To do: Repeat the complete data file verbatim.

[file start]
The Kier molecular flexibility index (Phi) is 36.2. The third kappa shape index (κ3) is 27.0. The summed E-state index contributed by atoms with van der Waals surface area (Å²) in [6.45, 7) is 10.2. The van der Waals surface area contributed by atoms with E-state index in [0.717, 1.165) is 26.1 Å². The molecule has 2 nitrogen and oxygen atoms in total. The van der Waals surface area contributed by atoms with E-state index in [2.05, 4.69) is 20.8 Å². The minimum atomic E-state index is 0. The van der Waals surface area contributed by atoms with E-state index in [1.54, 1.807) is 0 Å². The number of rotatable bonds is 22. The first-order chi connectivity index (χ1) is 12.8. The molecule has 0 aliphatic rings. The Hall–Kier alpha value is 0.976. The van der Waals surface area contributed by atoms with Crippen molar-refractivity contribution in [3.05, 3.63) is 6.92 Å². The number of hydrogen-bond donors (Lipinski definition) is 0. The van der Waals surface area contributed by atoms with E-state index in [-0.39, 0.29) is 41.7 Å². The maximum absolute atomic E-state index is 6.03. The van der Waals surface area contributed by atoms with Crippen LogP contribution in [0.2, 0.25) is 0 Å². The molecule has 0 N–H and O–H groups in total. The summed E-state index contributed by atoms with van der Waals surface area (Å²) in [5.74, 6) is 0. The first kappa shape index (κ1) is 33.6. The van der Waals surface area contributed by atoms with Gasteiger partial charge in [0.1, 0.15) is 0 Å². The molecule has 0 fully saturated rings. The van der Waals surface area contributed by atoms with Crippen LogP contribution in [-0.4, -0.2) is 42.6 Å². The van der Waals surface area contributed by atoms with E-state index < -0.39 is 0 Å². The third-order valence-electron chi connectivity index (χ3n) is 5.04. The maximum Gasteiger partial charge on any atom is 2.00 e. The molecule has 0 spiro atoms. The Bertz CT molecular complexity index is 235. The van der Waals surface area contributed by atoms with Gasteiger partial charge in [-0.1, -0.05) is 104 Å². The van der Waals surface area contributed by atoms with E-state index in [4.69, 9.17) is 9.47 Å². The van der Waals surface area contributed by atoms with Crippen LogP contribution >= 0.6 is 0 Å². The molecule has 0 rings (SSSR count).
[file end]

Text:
The Kier molecular flexibility index (Phi) is 36.2. The third kappa shape index (κ3) is 27.0. The summed E-state index contributed by atoms with van der Waals surface area (Å²) in [6.45, 7) is 10.2. The van der Waals surface area contributed by atoms with E-state index in [0.717, 1.165) is 26.1 Å². The molecule has 2 nitrogen and oxygen atoms in total. The van der Waals surface area contributed by atoms with E-state index in [2.05, 4.69) is 20.8 Å². The minimum atomic E-state index is 0. The van der Waals surface area contributed by atoms with E-state index in [1.54, 1.807) is 0 Å². The number of rotatable bonds is 22. The first-order chi connectivity index (χ1) is 12.8. The molecule has 0 aliphatic rings. The Hall–Kier alpha value is 0.976. The van der Waals surface area contributed by atoms with Crippen molar-refractivity contribution in [3.05, 3.63) is 6.92 Å². The number of hydrogen-bond donors (Lipinski definition) is 0. The van der Waals surface area contributed by atoms with E-state index in [-0.39, 0.29) is 41.7 Å². The maximum absolute atomic E-state index is 6.03. The van der Waals surface area contributed by atoms with Crippen LogP contribution in [0.2, 0.25) is 0 Å². The molecule has 0 N–H and O–H groups in total. The summed E-state index contributed by atoms with van der Waals surface area (Å²) in [5.74, 6) is 0. The first kappa shape index (κ1) is 33.6. The van der Waals surface area contributed by atoms with Gasteiger partial charge in [0.1, 0.15) is 0 Å². The molecule has 0 fully saturated rings. The van der Waals surface area contributed by atoms with Crippen LogP contribution in [-0.4, -0.2) is 42.6 Å². The van der Waals surface area contributed by atoms with E-state index < -0.39 is 0 Å². The third-order valence-electron chi connectivity index (χ3n) is 5.04. The maximum Gasteiger partial charge on any atom is 2.00 e. The molecule has 0 spiro atoms. The Bertz CT molecular complexity index is 235. The van der Waals surface area contributed by atoms with Gasteiger partial charge in [-0.1, -0.05) is 104 Å². The van der Waals surface area contributed by atoms with E-state index in [4.69, 9.17) is 9.47 Å². The van der Waals surface area contributed by atoms with Crippen LogP contribution >= 0.6 is 0 Å². The molecule has 0 rings (SSSR count).